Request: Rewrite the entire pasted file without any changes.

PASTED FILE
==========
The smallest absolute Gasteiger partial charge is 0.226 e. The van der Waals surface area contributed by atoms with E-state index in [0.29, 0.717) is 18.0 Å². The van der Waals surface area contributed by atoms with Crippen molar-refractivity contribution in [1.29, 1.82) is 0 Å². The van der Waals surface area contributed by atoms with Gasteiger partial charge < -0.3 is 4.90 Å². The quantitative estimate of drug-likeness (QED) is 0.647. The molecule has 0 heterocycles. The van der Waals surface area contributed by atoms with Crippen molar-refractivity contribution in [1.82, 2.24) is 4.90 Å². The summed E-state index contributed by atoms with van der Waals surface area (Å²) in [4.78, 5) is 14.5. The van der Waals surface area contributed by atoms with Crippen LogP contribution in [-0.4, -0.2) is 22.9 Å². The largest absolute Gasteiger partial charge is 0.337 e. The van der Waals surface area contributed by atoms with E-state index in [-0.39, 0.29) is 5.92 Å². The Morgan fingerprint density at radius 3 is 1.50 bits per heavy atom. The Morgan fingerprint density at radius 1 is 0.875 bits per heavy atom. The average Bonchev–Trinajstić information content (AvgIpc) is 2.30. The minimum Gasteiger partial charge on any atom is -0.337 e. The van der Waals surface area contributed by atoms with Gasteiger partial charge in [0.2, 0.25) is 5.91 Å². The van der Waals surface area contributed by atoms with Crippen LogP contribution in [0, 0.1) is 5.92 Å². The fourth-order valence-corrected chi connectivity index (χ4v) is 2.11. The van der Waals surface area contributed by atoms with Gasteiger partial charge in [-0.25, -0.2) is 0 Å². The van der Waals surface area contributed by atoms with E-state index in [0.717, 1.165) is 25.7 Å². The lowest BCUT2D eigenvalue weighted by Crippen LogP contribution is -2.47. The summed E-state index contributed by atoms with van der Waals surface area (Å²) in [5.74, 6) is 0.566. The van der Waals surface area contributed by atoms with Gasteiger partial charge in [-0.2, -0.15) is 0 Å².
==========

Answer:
The smallest absolute Gasteiger partial charge is 0.226 e. The van der Waals surface area contributed by atoms with E-state index in [0.29, 0.717) is 18.0 Å². The van der Waals surface area contributed by atoms with Crippen molar-refractivity contribution in [1.29, 1.82) is 0 Å². The van der Waals surface area contributed by atoms with Gasteiger partial charge < -0.3 is 4.90 Å². The quantitative estimate of drug-likeness (QED) is 0.647. The molecule has 0 heterocycles. The van der Waals surface area contributed by atoms with Crippen molar-refractivity contribution in [1.82, 2.24) is 4.90 Å². The summed E-state index contributed by atoms with van der Waals surface area (Å²) in [4.78, 5) is 14.5. The van der Waals surface area contributed by atoms with Crippen LogP contribution in [-0.4, -0.2) is 22.9 Å². The largest absolute Gasteiger partial charge is 0.337 e. The van der Waals surface area contributed by atoms with E-state index in [-0.39, 0.29) is 5.92 Å². The Morgan fingerprint density at radius 3 is 1.50 bits per heavy atom. The Morgan fingerprint density at radius 1 is 0.875 bits per heavy atom. The average Bonchev–Trinajstić information content (AvgIpc) is 2.30. The minimum Gasteiger partial charge on any atom is -0.337 e. The van der Waals surface area contributed by atoms with Gasteiger partial charge in [0.2, 0.25) is 5.91 Å². The van der Waals surface area contributed by atoms with Crippen LogP contribution in [0, 0.1) is 5.92 Å². The fourth-order valence-corrected chi connectivity index (χ4v) is 2.11. The van der Waals surface area contributed by atoms with Gasteiger partial charge in [-0.25, -0.2) is 0 Å². The van der Waals surface area contributed by atoms with E-state index in [0.717, 1.165) is 25.7 Å². The lowest BCUT2D eigenvalue weighted by Crippen LogP contribution is -2.47. The summed E-state index contributed by atoms with van der Waals surface area (Å²) in [5.74, 6) is 0.566. The van der Waals surface area contributed by atoms with Gasteiger partial charge in [-0.2, -0.15) is 0 Å².